For the sake of avoiding hypocrisy, I will mention the Colin Kaepernick issue. It is not the fact that he is a liberal that I and many conservatives scold him, rather the fact that he brings politics into something that is meant to be apolitical. Standing for the national anthem is something that is supposed to serve as a reminder that ALL Americans are united and equal, which is especially important during this time of political turmoil and divisiveness. I could care less about Colin Kaepernick’s beliefs.

If Kaepernick left the politics out of football and was a great football player, which he is not, I would probably respect him. The fact of the matter is that Kaepernick, like many other liberal celebrities, use their fame to promote their agenda in cases where politics should be left out.

The Tennys Sandgren case is different. He doesn’t use his status as a professional athlete to promote his agenda. He has only ever alluded to his political identity in tennis during his quarter final press conference only after days of scrutiny regarding his beliefs.

I am a fan of Tennys Sandgren. He is not alt-right. The leftist media however, cannot stand when a celebrity does not support their hard-line political agenda.

And for the off chance that Sandgren ever reads this: Keep doing what you’re doing Tennys. You’re a great player, a great guy, and bright future ahead of you.


  1. You left out a few, that you could have found out with a simple query.
    Like the one where he believed that Hillary Clinton participated in a Satanic ritual,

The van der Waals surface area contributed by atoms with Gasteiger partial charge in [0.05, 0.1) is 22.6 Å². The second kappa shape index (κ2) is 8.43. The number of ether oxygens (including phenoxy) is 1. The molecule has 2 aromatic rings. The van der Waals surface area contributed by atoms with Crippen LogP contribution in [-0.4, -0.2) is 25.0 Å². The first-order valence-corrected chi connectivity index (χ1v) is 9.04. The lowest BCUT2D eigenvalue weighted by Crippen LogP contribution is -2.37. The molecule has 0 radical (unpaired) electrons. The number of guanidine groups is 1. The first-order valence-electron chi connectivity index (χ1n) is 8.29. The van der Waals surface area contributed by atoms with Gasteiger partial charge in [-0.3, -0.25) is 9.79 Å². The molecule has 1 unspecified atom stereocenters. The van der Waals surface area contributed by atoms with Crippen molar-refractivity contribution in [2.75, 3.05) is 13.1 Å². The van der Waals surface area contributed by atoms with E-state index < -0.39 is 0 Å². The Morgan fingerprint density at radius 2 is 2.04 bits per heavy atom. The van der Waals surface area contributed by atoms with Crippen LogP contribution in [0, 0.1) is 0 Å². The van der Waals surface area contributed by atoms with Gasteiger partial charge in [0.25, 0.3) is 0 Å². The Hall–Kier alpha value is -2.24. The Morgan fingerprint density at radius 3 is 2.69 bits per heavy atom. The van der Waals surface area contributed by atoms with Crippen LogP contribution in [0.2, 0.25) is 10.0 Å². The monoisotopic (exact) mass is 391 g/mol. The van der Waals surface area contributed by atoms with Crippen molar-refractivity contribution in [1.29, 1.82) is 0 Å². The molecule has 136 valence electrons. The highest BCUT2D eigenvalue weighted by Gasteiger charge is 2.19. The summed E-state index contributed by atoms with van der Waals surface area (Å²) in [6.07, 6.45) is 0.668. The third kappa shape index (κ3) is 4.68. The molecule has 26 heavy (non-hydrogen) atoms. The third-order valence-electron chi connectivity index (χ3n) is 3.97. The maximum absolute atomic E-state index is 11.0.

or that Pizzzagate was real.
    There may have been more but he deleted them all.
    When he attacks people he should be ready for the results.

  2. This is an astonishingly lazy defense – even by conservative standards – ha, like conservatives have standards. Sandgren clearly believes in a lot of Alt Right positions – as evidenced not simply by who he follows – but by his own words and Tweets. Asking someone about their online history based on their very public Twitter account is routine – not simply by reporters – but by employers as well – the fact that conservatives never wish to be questioned about your beliefs is just another special accommodation you expect that you would never extend to anyone else. It is not your beliefs that are the most offensive – it is your epic cowardice.

  3. Lmao. Pizzagate isn’t extremist? Conversing with neo-Nazi alt righters isn’t extremist? Ok. You might be extremist yourself if neither of those things strike you as extremist. Just being honest here.

  4. Sarah Bannon

    What’s on tap for next week, In Defense of Larry Nassar? Perhaps such a comment is lazy and sardonic, but it is honestly more thoughtful than your column of gross omissions and general obfuscation.

  5. A poorly written article (grammatically and semantically) by a young conservative who will likely take over for Sean Hannity one day. Cherry picking Sandgren’s tweets to make them appear mainstream as opposed to conspiratorial is the work of a public relations professional, not a journalist. Criticizing left wing media at large, as though it’s a monolith, isn’t the work of a sports journalist either. If you are writing to defend Sandgren, do so on his own merits, not by attacking a branch of journalism that has nothing to do with him, or, for that matter, an athlete whose own activism has nothing to do with Sandgren’s own odiousness.